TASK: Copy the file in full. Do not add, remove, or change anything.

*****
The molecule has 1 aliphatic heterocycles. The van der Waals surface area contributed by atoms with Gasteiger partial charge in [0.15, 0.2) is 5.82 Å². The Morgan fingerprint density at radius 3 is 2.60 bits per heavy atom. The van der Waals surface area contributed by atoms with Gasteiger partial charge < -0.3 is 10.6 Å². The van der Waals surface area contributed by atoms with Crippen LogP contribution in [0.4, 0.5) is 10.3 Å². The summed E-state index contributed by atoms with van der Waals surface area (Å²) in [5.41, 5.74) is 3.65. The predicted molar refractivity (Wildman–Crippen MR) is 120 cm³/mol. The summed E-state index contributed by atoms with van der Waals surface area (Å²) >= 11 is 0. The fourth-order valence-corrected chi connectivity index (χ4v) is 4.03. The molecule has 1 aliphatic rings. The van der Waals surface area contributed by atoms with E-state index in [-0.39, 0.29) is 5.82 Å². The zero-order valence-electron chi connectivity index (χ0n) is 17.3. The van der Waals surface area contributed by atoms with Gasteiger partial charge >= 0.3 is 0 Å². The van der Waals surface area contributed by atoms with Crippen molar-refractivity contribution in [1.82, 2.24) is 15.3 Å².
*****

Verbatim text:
The molecule has 1 aliphatic heterocycles. The van der Waals surface area contributed by atoms with Gasteiger partial charge in [0.15, 0.2) is 5.82 Å². The Morgan fingerprint density at radius 3 is 2.60 bits per heavy atom. The van der Waals surface area contributed by atoms with Gasteiger partial charge < -0.3 is 10.6 Å². The van der Waals surface area contributed by atoms with Crippen LogP contribution in [0.4, 0.5) is 10.3 Å². The summed E-state index contributed by atoms with van der Waals surface area (Å²) in [5.41, 5.74) is 3.65. The predicted molar refractivity (Wildman–Crippen MR) is 120 cm³/mol. The summed E-state index contributed by atoms with van der Waals surface area (Å²) >= 11 is 0. The fourth-order valence-corrected chi connectivity index (χ4v) is 4.03. The molecule has 1 aliphatic rings. The van der Waals surface area contributed by atoms with E-state index in [-0.39, 0.29) is 5.82 Å². The zero-order valence-electron chi connectivity index (χ0n) is 17.3. The van der Waals surface area contributed by atoms with Gasteiger partial charge >= 0.3 is 0 Å². The van der Waals surface area contributed by atoms with Crippen molar-refractivity contribution in [1.82, 2.24) is 15.3 Å².